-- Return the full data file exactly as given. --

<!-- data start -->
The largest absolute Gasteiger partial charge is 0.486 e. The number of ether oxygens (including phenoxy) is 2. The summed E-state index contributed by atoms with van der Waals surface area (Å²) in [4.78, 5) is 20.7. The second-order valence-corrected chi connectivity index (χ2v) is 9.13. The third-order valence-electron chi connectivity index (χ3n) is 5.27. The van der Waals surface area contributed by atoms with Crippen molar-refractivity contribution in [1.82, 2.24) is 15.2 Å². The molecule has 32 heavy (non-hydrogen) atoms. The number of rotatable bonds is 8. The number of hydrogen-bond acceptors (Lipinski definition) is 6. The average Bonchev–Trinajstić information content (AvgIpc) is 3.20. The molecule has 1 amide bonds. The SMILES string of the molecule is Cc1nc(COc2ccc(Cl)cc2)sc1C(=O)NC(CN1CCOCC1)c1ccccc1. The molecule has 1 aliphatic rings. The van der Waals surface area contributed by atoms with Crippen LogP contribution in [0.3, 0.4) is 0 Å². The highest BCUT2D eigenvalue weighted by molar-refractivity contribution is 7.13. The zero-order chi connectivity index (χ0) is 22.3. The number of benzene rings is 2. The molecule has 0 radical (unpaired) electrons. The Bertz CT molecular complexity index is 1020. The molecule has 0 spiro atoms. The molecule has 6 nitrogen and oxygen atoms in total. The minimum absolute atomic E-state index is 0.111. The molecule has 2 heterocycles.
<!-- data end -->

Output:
The largest absolute Gasteiger partial charge is 0.486 e. The number of ether oxygens (including phenoxy) is 2. The summed E-state index contributed by atoms with van der Waals surface area (Å²) in [4.78, 5) is 20.7. The second-order valence-corrected chi connectivity index (χ2v) is 9.13. The third-order valence-electron chi connectivity index (χ3n) is 5.27. The van der Waals surface area contributed by atoms with Crippen molar-refractivity contribution in [1.82, 2.24) is 15.2 Å². The molecule has 32 heavy (non-hydrogen) atoms. The number of rotatable bonds is 8. The number of hydrogen-bond acceptors (Lipinski definition) is 6. The average Bonchev–Trinajstić information content (AvgIpc) is 3.20. The molecule has 1 amide bonds. The SMILES string of the molecule is Cc1nc(COc2ccc(Cl)cc2)sc1C(=O)NC(CN1CCOCC1)c1ccccc1. The molecule has 1 aliphatic rings. The van der Waals surface area contributed by atoms with Crippen LogP contribution in [0.3, 0.4) is 0 Å². The highest BCUT2D eigenvalue weighted by molar-refractivity contribution is 7.13. The zero-order chi connectivity index (χ0) is 22.3. The number of benzene rings is 2. The molecule has 0 radical (unpaired) electrons. The Bertz CT molecular complexity index is 1020. The molecule has 0 spiro atoms. The molecule has 6 nitrogen and oxygen atoms in total. The minimum absolute atomic E-state index is 0.111. The molecule has 2 heterocycles.